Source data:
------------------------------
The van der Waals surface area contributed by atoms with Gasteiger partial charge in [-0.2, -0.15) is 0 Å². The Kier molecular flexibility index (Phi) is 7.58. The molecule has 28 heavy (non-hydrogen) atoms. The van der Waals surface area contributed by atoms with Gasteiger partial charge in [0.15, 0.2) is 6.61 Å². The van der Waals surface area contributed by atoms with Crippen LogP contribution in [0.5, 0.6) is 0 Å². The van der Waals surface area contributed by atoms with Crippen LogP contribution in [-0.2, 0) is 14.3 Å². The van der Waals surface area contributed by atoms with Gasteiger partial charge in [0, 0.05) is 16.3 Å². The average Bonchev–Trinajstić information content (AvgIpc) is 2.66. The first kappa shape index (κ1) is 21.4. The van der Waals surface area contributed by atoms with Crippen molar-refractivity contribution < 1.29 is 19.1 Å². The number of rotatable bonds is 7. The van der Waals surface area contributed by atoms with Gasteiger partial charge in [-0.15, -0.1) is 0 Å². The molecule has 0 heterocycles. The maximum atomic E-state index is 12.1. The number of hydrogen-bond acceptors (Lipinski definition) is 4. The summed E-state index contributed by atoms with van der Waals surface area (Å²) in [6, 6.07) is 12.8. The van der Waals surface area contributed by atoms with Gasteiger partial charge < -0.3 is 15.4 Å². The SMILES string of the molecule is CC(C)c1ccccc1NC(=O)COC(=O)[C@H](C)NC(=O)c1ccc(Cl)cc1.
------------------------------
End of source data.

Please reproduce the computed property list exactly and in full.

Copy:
The van der Waals surface area contributed by atoms with Gasteiger partial charge in [-0.2, -0.15) is 0 Å². The Kier molecular flexibility index (Phi) is 7.58. The molecule has 28 heavy (non-hydrogen) atoms. The van der Waals surface area contributed by atoms with Gasteiger partial charge in [0.15, 0.2) is 6.61 Å². The van der Waals surface area contributed by atoms with Crippen LogP contribution in [0.5, 0.6) is 0 Å². The van der Waals surface area contributed by atoms with Crippen LogP contribution in [-0.2, 0) is 14.3 Å². The van der Waals surface area contributed by atoms with Gasteiger partial charge in [0, 0.05) is 16.3 Å². The average Bonchev–Trinajstić information content (AvgIpc) is 2.66. The first kappa shape index (κ1) is 21.4. The van der Waals surface area contributed by atoms with Crippen molar-refractivity contribution < 1.29 is 19.1 Å². The number of rotatable bonds is 7. The van der Waals surface area contributed by atoms with Gasteiger partial charge in [-0.15, -0.1) is 0 Å². The molecule has 0 heterocycles. The maximum atomic E-state index is 12.1. The number of hydrogen-bond acceptors (Lipinski definition) is 4. The summed E-state index contributed by atoms with van der Waals surface area (Å²) in [6, 6.07) is 12.8. The van der Waals surface area contributed by atoms with Gasteiger partial charge < -0.3 is 15.4 Å². The SMILES string of the molecule is CC(C)c1ccccc1NC(=O)COC(=O)[C@H](C)NC(=O)c1ccc(Cl)cc1.